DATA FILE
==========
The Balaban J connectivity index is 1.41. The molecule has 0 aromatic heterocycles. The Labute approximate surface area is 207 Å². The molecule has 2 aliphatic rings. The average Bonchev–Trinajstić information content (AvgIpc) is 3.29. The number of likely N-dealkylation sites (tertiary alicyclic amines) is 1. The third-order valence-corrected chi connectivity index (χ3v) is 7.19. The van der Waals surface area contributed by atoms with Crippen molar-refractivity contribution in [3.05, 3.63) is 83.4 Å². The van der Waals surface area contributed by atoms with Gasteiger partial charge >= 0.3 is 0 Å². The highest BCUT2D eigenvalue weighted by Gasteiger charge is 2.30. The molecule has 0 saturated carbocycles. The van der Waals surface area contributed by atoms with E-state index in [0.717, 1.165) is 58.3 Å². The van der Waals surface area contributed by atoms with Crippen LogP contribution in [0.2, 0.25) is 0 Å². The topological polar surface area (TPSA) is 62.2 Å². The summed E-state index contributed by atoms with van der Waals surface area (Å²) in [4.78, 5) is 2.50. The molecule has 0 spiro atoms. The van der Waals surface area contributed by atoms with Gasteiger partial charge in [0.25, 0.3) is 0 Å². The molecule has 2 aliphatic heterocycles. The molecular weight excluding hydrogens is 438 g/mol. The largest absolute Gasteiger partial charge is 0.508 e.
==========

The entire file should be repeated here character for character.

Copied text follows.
The Balaban J connectivity index is 1.41. The molecule has 0 aromatic heterocycles. The Labute approximate surface area is 207 Å². The molecule has 2 aliphatic rings. The average Bonchev–Trinajstić information content (AvgIpc) is 3.29. The number of likely N-dealkylation sites (tertiary alicyclic amines) is 1. The third-order valence-corrected chi connectivity index (χ3v) is 7.19. The van der Waals surface area contributed by atoms with Crippen molar-refractivity contribution in [3.05, 3.63) is 83.4 Å². The van der Waals surface area contributed by atoms with Gasteiger partial charge >= 0.3 is 0 Å². The highest BCUT2D eigenvalue weighted by Gasteiger charge is 2.30. The molecule has 0 saturated carbocycles. The van der Waals surface area contributed by atoms with E-state index in [0.717, 1.165) is 58.3 Å². The van der Waals surface area contributed by atoms with Crippen LogP contribution in [0.2, 0.25) is 0 Å². The topological polar surface area (TPSA) is 62.2 Å². The summed E-state index contributed by atoms with van der Waals surface area (Å²) in [4.78, 5) is 2.50. The molecule has 0 spiro atoms. The van der Waals surface area contributed by atoms with Gasteiger partial charge in [0.25, 0.3) is 0 Å². The molecule has 2 aliphatic heterocycles. The molecular weight excluding hydrogens is 438 g/mol. The largest absolute Gasteiger partial charge is 0.508 e.